Over Ear Headphones

Over-ear headphones completely fit around the ear in a way where the ear pads usually come into contact with the side of your head rather than your ear. There are two types of over-ear headphones, namely open-back and closed-back.


Open-back refers to a style of headphones where the outside of the ear cup is either completely or partially open. When you are using them, the sound can leak out and in. Open-back headphones are a great choice for enthusiasts because they’re typically able to provide a more spacious and ‘open’ sounding presentation.


Closed-back refers to a style of headphones where the outside of the ear cup is completely closed. These are great when you do not want your headphones to leak sound in and out as much and are a great choice for people who want to minimise partner disturbance or use their headphones while traveling.
However, by closing off the back of the cup, some sonic challenges are introduced because the sound waves produced by the headphone driver (speaker) travel towards your ear but also travel towards the back of the ear cup. Without proper damping or ways to diffuse the sound waves, there’s a risk that they will bounce of the cup and travel back towards your ear and interfere with the other sound waves. Therefore, closed-back headphones require some form of damping and this can also lead to some slight compromises in sound quality.

Open vs Closed Headphones

One of the most important parts of a headphone is the driver. A driver (also known as a transducer) is a mechanism which converts the electrical signal into a sound wave that the ear can understand. Over-ear headphones generally use one of three driver types:

Dynamic Driver

Dynamic drivers are the most common, and these often allow for high excursive force, meaning the slam or punch quality is more evident. The driver unit is made up of magnets, voice coils and a cone-like diaphragm.


Planar Magnetic

In a planar magnetic setup, the part that actually creates sound is a thin, flexible material sandwiched between the outer layers of the mechanism. That diaphragm contains extremely thin wires with electrical current flowing through it, which regulates its back-and-forth vibration. What makes the whole setup work is a series of precise and evenly-spaced magnets on both sides of the thin, electrically-active diaphragm material. Hence the name, planar magnetic: magnets acting on a flat plane. The magnets are so precisely cut and spaced that the diaphragm is perfectly held in the magnetic fields. This wide and flat layered construction makes planar magnetic headphones larger in diameter than most full-sized dynamic headphones, but somewhat “thinner” in the cups.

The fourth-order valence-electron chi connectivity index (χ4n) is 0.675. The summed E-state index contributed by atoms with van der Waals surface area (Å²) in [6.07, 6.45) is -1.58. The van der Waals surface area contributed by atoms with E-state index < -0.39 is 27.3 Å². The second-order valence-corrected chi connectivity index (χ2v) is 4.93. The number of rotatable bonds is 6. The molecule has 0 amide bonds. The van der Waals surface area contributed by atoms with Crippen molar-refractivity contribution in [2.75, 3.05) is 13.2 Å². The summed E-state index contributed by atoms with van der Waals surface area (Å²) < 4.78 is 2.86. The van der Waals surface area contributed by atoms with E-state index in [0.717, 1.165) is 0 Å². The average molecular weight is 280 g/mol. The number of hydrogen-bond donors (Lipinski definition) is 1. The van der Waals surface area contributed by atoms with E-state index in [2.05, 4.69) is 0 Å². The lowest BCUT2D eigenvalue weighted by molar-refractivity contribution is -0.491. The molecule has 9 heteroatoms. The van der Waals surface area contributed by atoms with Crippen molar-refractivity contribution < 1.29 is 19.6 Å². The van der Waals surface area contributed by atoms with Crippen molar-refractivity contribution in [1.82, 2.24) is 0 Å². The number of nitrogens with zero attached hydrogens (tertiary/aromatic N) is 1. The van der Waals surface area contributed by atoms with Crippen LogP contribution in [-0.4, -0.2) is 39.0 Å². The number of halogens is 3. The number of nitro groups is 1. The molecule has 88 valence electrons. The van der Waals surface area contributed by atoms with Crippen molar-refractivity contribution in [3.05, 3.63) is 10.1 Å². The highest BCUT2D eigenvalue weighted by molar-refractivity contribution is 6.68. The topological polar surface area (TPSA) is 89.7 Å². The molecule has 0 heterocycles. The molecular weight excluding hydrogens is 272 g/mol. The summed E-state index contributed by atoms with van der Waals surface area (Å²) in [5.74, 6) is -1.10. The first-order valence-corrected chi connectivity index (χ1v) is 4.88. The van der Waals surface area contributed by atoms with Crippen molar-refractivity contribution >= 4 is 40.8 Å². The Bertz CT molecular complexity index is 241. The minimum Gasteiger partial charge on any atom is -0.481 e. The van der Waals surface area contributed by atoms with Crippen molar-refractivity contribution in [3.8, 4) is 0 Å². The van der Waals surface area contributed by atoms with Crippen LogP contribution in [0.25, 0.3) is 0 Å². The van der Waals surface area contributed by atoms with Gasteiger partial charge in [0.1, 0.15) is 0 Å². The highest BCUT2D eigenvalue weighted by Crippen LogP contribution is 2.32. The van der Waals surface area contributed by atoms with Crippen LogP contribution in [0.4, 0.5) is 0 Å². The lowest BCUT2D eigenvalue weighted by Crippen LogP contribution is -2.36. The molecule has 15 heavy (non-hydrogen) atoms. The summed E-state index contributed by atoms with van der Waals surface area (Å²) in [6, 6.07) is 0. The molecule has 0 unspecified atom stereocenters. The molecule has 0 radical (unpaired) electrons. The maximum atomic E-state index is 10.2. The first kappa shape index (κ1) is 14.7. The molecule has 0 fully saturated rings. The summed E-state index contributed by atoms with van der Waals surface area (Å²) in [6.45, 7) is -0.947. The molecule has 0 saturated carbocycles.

Planar Magnetic drivers often sound tighter, cleaner & more controlled and have better extension with minimal distortion for bass than dynamic drivers. In general, they are better at instrument separation and distinction, however they do also impart a certain type of timbral characteristic to the sound.



Electrostatic headphones use extremely thin diaphragms. For comparison, a very thin dry-cleaning plastic bag, the type that blows away just by breathing on it, is ten to twenty times thicker than the material used in electrostatic headphones. Electrostatic systems work by placing a static (non-moving) electric charge on a film that floats between two perforated metal plates. When audio voltages are applied across the plates, static cling and repulsion causes the entire film to move all by itself. This film is so thin that it weighs less than the air around it and has no resonances or energy storage which leads to the coloration inherent in moving coil speakers.
Less common than the other two driver types, electrostatic headphones require a unique high voltage power supply to power them. Sonic characteristics include improved detail retrieval, especially for treble frequencies, and an absence of distortion, creating a somewhat ‘ethereal’ sound, but also commonly provide less impact and energy for bass frequencies. Examples of electrostatic driver headphones:


There are a few other driver types that appear in headphones such as AMT (Air Motion Transformer), Ribbon drivers and Magnetostriction (Bone Conduction) but they have yet to be commonly used.